This week’s Mitsubishi 3000GT VR-4 is a car I’ve been wanting to test for a long time. Finally I get to drive it and it falls on my birthday. Boy did I feel my mortality when I noticed it is becoming a little harder to get in and out of small places. Don’t get the wrong idea, I’m not that old, but sports cars are more for the young…er guys and gals.
The sweep of the windshield brings the top closer to your head than I would like and the thought occurred to me that this is not for real big people. I have a keen sense of the obvious and you too will notice the tight feeling if you’re six feet or over. However, it was comfortable, when I got the seat adjusted, and once you’re in, the ride is wonderful.
This model is rated as a sub-compact and noted as a 2+2-seating car. In a pinch a medium sized person can sit in the back, but better for little people at best.
On the racetrack or for life in the fast lane the performance of this car is impressive. Don’t let the 3.0 liter V6 fool you. This car, on the track or on the streets will make driving fun and fast if that’s your thing. It is an all-wheel drive, four-wheel steering marvel of engineering. There are three GT’s to choose from and all are basically the same with the exception of the powertrain. Based on the same V6 engine, you can go from 161 horsepower for the base model, 218 horsepower for the SL model or the top of the line twin-turbocharged, all-wheel drive cranks out an impressive 320 horsepower in the VR-4 that I had the pleasure of testing.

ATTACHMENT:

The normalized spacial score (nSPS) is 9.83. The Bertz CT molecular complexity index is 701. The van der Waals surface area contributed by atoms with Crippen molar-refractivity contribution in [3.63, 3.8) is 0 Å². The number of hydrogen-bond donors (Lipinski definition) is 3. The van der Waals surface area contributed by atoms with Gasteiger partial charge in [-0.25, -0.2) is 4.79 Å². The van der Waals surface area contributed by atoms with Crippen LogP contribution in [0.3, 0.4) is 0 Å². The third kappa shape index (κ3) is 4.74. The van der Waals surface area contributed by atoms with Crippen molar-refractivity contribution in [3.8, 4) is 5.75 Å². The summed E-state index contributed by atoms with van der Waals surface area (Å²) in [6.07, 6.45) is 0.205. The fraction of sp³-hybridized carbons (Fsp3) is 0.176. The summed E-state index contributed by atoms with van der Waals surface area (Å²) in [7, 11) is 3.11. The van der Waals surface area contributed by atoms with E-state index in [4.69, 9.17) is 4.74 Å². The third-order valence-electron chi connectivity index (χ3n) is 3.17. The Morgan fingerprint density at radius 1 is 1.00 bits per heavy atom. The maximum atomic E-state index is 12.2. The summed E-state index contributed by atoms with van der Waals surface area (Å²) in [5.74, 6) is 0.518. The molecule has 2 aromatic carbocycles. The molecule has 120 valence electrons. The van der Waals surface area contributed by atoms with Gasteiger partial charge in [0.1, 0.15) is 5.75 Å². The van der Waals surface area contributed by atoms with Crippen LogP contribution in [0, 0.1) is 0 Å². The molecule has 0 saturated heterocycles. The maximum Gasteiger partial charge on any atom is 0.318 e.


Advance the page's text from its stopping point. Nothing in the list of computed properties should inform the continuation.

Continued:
The 3000GT was introduced in 1991 and today has very little competition with the departure of the Nissan 300ZX and the Mazda RX-7 from this market. I really liked the twin turbo Nissan 300ZX in particular and was sad they pulled it from the market. Oh well. The only real competition left is the Toyota Supra at $30,918 – $40,308, and the Turbo is the closest with specs that are almost identical. Two insignificant differences are the engine, which is an in-line 6-cylinder instead of the V6 and the sunroof is not available on the Supra. Other cars that are considered competition include the Acura NSX at $84,000 – $88,000 (not even close), the Chevrolet Camaro at $16,625 – $27,450, Pontiac Firebird at $18,015 – $29,715 and the Ford Mustang at $15,970 – $28,430, (not quite), Dodge Avenger at $14,930 – $17,310 and Honda Prelude at $23,200 – $25,700 (haven’t driven them).
An area where I have to nit-pick the 3000GT is with the rear spoiler. I don’t think people need the downward force on the rear wheels provided by the spoiler nearly as much as they need good visibility. That damn thing falls smack dab in the middle of the rear window, obstructing the rear view. But to end on a positive note, the good news is that at night the aggravating glare of headlights are blocked as well.
3.0 liter twin turbo intercooled V6 engine, 6-speed manual trans, climate controlled air conditioning, power windows and door locks and sideview mirrors, cruise control and height adjustable leather wrapped steering wheel with audio controls, dual airbags, power 4-wheel anti-lock disc brakes, full-time all wheel drive, four wheel steering, stainless steel exhaust, security system with keyless entry, 7-way adjustable driver seat, leather seats, 50/50 split folding rear seat, AM/FM stereo cassette / CD / 8-speaker sound system, auto-off headlights, cargo cover, performance rated tires on 18″ chrome plated alloy wheels, rear wiper / washer, power antenna and power sunroof .
18 City / 24 Highway MPG.
Manufacturers Suggested Retail Price is $46,230 and the model I drove added a CD changer for $675 and after those dreaded destination charges of $470 the total comes to $47,375.
For the dealer nearest you call 1 800 222 0037.
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